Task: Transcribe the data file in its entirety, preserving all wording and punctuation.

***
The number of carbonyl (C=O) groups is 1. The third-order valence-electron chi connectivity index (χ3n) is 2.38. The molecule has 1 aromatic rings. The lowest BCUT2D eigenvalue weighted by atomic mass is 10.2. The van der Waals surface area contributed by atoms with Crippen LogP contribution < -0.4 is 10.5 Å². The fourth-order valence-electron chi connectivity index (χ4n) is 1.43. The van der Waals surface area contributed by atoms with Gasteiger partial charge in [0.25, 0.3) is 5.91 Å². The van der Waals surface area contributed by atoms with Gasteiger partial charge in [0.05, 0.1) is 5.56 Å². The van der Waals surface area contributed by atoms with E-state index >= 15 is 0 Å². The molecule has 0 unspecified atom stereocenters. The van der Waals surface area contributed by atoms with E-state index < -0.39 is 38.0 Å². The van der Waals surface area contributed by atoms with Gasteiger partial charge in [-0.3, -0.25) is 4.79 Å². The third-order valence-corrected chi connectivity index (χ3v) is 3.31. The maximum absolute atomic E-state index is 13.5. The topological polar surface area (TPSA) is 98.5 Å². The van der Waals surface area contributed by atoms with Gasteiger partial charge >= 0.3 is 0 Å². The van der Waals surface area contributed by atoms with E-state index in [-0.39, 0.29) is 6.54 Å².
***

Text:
The number of carbonyl (C=O) groups is 1. The third-order valence-electron chi connectivity index (χ3n) is 2.38. The molecule has 1 aromatic rings. The lowest BCUT2D eigenvalue weighted by atomic mass is 10.2. The van der Waals surface area contributed by atoms with Crippen LogP contribution < -0.4 is 10.5 Å². The fourth-order valence-electron chi connectivity index (χ4n) is 1.43. The van der Waals surface area contributed by atoms with Gasteiger partial charge in [0.25, 0.3) is 5.91 Å². The van der Waals surface area contributed by atoms with Gasteiger partial charge in [0.05, 0.1) is 5.56 Å². The van der Waals surface area contributed by atoms with E-state index >= 15 is 0 Å². The molecule has 0 unspecified atom stereocenters. The van der Waals surface area contributed by atoms with E-state index < -0.39 is 38.0 Å². The van der Waals surface area contributed by atoms with Gasteiger partial charge in [-0.3, -0.25) is 4.79 Å². The third-order valence-corrected chi connectivity index (χ3v) is 3.31. The maximum absolute atomic E-state index is 13.5. The topological polar surface area (TPSA) is 98.5 Å². The van der Waals surface area contributed by atoms with Gasteiger partial charge >= 0.3 is 0 Å². The van der Waals surface area contributed by atoms with E-state index in [-0.39, 0.29) is 6.54 Å².